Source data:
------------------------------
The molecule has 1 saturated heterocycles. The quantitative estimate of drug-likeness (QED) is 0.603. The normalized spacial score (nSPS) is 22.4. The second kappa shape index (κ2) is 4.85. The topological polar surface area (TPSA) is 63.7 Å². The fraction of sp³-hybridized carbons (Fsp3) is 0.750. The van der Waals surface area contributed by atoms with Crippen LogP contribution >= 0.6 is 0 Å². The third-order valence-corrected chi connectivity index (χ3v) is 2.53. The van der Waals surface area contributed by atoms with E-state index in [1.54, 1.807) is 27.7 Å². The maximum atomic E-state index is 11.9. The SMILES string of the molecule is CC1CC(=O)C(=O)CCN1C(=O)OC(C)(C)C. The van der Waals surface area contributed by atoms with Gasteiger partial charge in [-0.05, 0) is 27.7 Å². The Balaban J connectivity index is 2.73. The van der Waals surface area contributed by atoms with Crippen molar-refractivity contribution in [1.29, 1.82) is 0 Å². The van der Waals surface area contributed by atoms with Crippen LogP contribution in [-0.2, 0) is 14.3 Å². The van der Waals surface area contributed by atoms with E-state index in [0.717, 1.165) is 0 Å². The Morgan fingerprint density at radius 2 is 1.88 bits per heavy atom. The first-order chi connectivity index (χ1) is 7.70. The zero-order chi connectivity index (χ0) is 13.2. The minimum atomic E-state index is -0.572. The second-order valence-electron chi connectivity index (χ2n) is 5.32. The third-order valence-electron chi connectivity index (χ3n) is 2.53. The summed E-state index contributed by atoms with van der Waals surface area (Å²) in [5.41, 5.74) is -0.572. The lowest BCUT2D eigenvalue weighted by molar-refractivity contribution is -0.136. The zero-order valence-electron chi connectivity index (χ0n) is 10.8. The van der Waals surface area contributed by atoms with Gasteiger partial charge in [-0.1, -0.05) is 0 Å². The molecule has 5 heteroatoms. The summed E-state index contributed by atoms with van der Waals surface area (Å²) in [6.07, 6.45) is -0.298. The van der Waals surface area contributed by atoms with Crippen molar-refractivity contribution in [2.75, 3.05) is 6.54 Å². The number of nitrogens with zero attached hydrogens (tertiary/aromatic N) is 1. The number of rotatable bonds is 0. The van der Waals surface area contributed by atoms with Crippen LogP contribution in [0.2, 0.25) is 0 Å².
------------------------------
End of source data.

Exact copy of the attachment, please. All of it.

The molecule has 1 saturated heterocycles. The quantitative estimate of drug-likeness (QED) is 0.603. The normalized spacial score (nSPS) is 22.4. The second kappa shape index (κ2) is 4.85. The topological polar surface area (TPSA) is 63.7 Å². The fraction of sp³-hybridized carbons (Fsp3) is 0.750. The van der Waals surface area contributed by atoms with Crippen LogP contribution >= 0.6 is 0 Å². The third-order valence-corrected chi connectivity index (χ3v) is 2.53. The van der Waals surface area contributed by atoms with E-state index in [1.54, 1.807) is 27.7 Å². The maximum atomic E-state index is 11.9. The SMILES string of the molecule is CC1CC(=O)C(=O)CCN1C(=O)OC(C)(C)C. The van der Waals surface area contributed by atoms with Gasteiger partial charge in [-0.05, 0) is 27.7 Å². The Balaban J connectivity index is 2.73. The van der Waals surface area contributed by atoms with Crippen molar-refractivity contribution in [1.29, 1.82) is 0 Å². The van der Waals surface area contributed by atoms with Crippen LogP contribution in [-0.2, 0) is 14.3 Å². The van der Waals surface area contributed by atoms with E-state index in [0.717, 1.165) is 0 Å². The Morgan fingerprint density at radius 2 is 1.88 bits per heavy atom. The first-order chi connectivity index (χ1) is 7.70. The zero-order chi connectivity index (χ0) is 13.2. The minimum atomic E-state index is -0.572. The second-order valence-electron chi connectivity index (χ2n) is 5.32. The third-order valence-electron chi connectivity index (χ3n) is 2.53. The summed E-state index contributed by atoms with van der Waals surface area (Å²) in [5.41, 5.74) is -0.572. The lowest BCUT2D eigenvalue weighted by molar-refractivity contribution is -0.136. The zero-order valence-electron chi connectivity index (χ0n) is 10.8. The van der Waals surface area contributed by atoms with Gasteiger partial charge in [-0.1, -0.05) is 0 Å². The molecule has 5 heteroatoms. The summed E-state index contributed by atoms with van der Waals surface area (Å²) in [6.07, 6.45) is -0.298. The van der Waals surface area contributed by atoms with Crippen molar-refractivity contribution in [2.75, 3.05) is 6.54 Å². The number of nitrogens with zero attached hydrogens (tertiary/aromatic N) is 1. The number of rotatable bonds is 0. The van der Waals surface area contributed by atoms with Crippen LogP contribution in [0.2, 0.25) is 0 Å².